4. Aaberge, Rolf & Mogstad, Magne & Peragine, Vito, 2010. "Measuring Long-Term Inequality of Opportunity," IZA Discussion Papers 4714, Institute for the Study of Labor (IZA).
  5. Holmlund, Helena & Lindahl, Mikael & Plug, Erik, 2008. "The Causal Effect of Parent's Schooling on Children's Schooling: A Comparison of Estimation Methods," IZA Discussion Papers 3630, Institute for the Study of Labor (IZA).
  6. Oded Galor & Joseph Zeira, 2013. "Income Distribution and Macroeconomics," Working Papers 2013-12, Brown University, Department of Economics.
  7. Gary S. Becker & Kevin M. Murphy & Robert Tamura, 1994. "Human Capital, Fertility, and Economic Growth," NBER Chapters, in: Human Capital: A Theoretical and Empirical Analysis with Special Reference to Education (3rd Edition), pages 323-350 National Bureau of Economic Research, Inc.
  8. Björklund, Anders & Lindahl, Mikael & Plug, Erik, 2005. "The Origins of Intergenerational Associations: Lessons from Swedish Adoption Data," IZA Discussion Papers 1739, Institute for the Study of Labor (IZA).
  9. Bruce Sacerdote, 2004. "What Happens When We Randomly Assign Children to Families?," NBER Working Papers 10894, National Bureau of Economic Research, Inc.
  10. Maurin, Eric, 2002. "The impact of parental income on early schooling transitions: A re-examination using data over three generations," Journal of Public Economics, Elsevier, vol. 85(3), pages 301-332, September.
  11. S Black & Paul Devereux & Kjell Salvanes, 2005. "The More the Merrier? The Effect of Family Size and Birth Order on Childrens Education," CEE Discussion Papers 0050, Centre for the Economics of Education, LSE.
  12. Daniele Checchi & Vito Peragine, 2010. "Inequality of opportunity in Italy," Journal of Economic Inequality, Springer, vol. 8(4), pages 429-450, December.
  13. Anders Bohlmark & Matthew J. Lindquist, 2006. "Life-Cycle Variations in the Association between Current and Lifetime Income: Replication and Extension for Sweden," Journal of Labor Economics, University of Chicago Press, vol. 24(4), pages 879-900, October.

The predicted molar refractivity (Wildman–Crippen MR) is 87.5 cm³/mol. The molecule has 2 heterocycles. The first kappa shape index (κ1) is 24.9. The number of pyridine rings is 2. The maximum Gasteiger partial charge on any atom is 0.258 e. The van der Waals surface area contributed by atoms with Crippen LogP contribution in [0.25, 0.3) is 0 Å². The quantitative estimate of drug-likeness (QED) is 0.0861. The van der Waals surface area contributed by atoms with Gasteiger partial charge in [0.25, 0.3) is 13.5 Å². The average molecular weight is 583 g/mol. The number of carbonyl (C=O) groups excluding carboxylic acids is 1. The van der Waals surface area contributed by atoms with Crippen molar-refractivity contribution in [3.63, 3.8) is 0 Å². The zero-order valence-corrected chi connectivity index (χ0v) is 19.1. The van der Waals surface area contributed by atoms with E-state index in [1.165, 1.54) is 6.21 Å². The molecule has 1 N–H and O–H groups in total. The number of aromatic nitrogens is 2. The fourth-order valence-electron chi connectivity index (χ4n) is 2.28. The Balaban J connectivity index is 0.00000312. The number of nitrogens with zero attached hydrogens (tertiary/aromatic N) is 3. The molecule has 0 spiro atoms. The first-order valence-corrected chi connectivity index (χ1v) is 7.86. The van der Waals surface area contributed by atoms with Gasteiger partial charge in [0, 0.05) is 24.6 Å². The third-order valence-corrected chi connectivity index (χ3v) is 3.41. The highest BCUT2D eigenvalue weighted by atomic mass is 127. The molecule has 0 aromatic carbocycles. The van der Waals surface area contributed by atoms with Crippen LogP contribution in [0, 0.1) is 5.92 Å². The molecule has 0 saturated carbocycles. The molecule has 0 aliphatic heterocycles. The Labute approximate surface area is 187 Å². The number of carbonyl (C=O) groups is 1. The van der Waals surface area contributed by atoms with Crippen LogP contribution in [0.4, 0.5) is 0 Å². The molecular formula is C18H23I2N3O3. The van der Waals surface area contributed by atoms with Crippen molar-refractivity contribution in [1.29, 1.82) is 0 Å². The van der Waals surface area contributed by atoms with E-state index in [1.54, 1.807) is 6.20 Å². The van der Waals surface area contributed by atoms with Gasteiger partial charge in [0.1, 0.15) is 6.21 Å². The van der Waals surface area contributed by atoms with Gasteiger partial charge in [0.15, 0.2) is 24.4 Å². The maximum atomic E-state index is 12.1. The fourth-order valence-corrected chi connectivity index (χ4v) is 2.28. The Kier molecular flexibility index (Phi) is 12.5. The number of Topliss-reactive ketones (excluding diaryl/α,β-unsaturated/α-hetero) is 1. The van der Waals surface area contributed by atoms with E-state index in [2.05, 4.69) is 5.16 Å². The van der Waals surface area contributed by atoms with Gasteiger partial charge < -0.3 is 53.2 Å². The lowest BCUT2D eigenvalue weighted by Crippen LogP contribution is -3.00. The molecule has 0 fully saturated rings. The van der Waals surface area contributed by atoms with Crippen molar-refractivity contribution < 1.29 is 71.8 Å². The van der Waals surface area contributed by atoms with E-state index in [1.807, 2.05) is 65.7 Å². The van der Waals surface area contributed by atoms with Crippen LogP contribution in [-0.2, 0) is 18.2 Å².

Full references (including those not matched with items on IDEAS)

This item is not listed on Wikipedia, on a reading list or among the top items on IDEAS.

When requesting a correction, please mention this item's handle: RePEc:hhs:ifauwp:2012_012. See general information about how to correct material in RePEc.

For technical questions regarding this item, or to correct its authors, title, abstract, bibliographic or download information, contact: (Margareta Wicklander)

If you have authored this item and are not yet registered with RePEc, we encourage you to do it here. This allows to link your profile to this item. It also allows you to accept potential citations to this item that we are uncertain about.

If references are entirely missing, you can add them using this form.

If the full references list an item that is present in RePEc, but the system did not link to it, you can help with this form.

If you know of missing items citing this one, you can help us creating those links by adding the relevant references in the same way as above, for each refering item. If you are a registered author of this item, you may also want to check the "citations" tab in your profile, as there may be some citations waiting for confirmation.

Please note that corrections may take a couple of weeks to filter through the various RePEc services.

This information is provided to you by IDEAS at the Research Division of the Federal Reserve Bank of St. Louis using RePEc data.